Even if your motherboard does not have a header, you can still access SMBus. All motherboards use SMBus to communicate with DIMMs, and so it is possible to access SMB_Data and SMB_Clock (the two SMBus wires that are relevant for our reader) by soldering either onto a DIMM or (more conveniently) onto the backside of the motherboard on the pins of the DIMM. For DDRAM, pins 91 and 92 are SMB_Data and SMB_Clock, respectively. For SDRAM, pins 82 and 83 are are SMB_Data and SMB_Clock, respectively.  If you hack into the signal this way, you will also need to add wires for 5V and ground to your reader; the SMBus header provides these as well.

Now that you know a little more about SMBus, it is time to choose an IC that is the heart of a diode reader. The Maxim 6657 is a good choice for monitoring AMD diode temperatures for several reasons. First of all is its accuracy (+/-1C) and resolution (0.125C), and second is the fact that it uses voltages of 10 and 100 mA for sourcing, which are identical to the specifications for the Palomino diode (so no temperature offset calculations are necessary). The last advantage of the 6657 is its large size compared to the rest of the Maxim family.  This makes soldering wires to the 6657's legs much simpler than its QSOP brethren.  The only drawback to the MAX6657 is that its address is hardwired, so it isn't possible to use multiple MAX6657s in one computer.

Some of the other QSOP Maxim thermal monitoring ICs are also quite interesting if you can handle the soldering.  If you need more temperature probes, then you might consider using a MAX6655 (two remotes) or a 1668 (4 remotes but with 3C accuracy). Many of the Maxim ICs are also capable of sharing the SMBus as long as you assign them different addresses. This allows one to construct elaborate temperature monitoring setups over the SMBus, with up to 15 temps (12 remotes and 3 local) being possible with 3 MAX1668 ICs for example. As I mentioned earlier though soldering QSOP isn't the easiest thing you will do.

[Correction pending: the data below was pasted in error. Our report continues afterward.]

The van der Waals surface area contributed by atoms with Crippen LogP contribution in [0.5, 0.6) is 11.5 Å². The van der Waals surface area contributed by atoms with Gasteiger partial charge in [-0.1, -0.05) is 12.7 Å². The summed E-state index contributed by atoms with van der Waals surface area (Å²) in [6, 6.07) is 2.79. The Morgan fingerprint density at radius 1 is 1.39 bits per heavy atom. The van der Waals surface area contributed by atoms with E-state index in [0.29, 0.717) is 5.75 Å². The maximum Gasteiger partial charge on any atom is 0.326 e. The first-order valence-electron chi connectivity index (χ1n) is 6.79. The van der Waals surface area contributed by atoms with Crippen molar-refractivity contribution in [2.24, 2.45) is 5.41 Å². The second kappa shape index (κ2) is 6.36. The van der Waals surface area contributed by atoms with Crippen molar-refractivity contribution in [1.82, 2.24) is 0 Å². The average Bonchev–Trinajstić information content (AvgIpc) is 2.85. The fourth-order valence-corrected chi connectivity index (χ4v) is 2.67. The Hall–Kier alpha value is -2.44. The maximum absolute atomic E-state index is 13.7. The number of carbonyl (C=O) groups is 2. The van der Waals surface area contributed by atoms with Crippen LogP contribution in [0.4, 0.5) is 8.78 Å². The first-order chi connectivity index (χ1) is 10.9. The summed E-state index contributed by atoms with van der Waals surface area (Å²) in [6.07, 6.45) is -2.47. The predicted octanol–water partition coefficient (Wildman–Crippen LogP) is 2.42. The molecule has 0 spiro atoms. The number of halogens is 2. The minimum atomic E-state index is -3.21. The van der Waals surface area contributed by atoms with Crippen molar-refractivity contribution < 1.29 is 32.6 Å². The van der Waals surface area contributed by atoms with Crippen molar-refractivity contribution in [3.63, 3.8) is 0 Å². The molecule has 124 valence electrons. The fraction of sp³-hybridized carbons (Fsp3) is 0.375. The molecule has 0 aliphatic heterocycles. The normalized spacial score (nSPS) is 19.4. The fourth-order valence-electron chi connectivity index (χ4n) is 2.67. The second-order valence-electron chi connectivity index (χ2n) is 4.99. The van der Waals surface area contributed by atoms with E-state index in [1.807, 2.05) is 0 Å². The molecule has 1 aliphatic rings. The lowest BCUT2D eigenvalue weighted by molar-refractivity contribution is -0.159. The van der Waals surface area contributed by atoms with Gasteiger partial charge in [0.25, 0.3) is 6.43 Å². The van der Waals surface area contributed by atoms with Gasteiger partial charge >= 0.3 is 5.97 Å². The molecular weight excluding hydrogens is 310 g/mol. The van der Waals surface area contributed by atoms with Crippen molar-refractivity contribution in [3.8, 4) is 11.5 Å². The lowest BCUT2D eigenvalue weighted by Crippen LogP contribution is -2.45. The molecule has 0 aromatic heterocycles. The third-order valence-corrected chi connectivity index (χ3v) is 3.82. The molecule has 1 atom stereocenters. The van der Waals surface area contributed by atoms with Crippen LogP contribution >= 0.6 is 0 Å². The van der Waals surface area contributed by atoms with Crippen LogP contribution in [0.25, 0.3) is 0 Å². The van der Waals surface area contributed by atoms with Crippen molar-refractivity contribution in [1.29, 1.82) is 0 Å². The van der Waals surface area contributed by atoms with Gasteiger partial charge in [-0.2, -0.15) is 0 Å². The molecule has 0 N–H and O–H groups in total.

Notice the jumper that is there for scale. This will probably take a few tries .


I bet that you are expecting a lengthy treatise with step by step instructions.  I am sorry to disappoint you, but the whole trick is to follow the specifications on the Maxim data sheet http://pdfserv.maxim-ic.com/arpdf/MAX6657-MAX6659.pdf (RTFM? A novel concept!). There is a typical circuit that is identical to the diode readers that Peter and I have constructed. Since some people aren't familiar with schematics, I will post a cartoon that illustrates what goes where:

I can give you a few tips on assembly that might prove useful. First of all, it is important to connect the wires to the legs of the IC without shorting the legs to adjacent ones. When you are wiring up QSOP this becomes particularly challenging.  The easiest way to repair this (trust me you WILL do it) is to use a piece of wire that is formed into a hook.  Just warm the wire and use it to dig the solder out of the legs.  This turns out to be a very useful trick. The other thing that will be helpful is

to find some very fine wire for soldering onto the legs. I use 30 gauge wire (called wrapping wire) with good success.

Once you have assembled a diode reader, then the last remaining thing to do is to solder wires from pins S-7 and U-7 of the CPU socket to the DXN and DXP of the diode reader.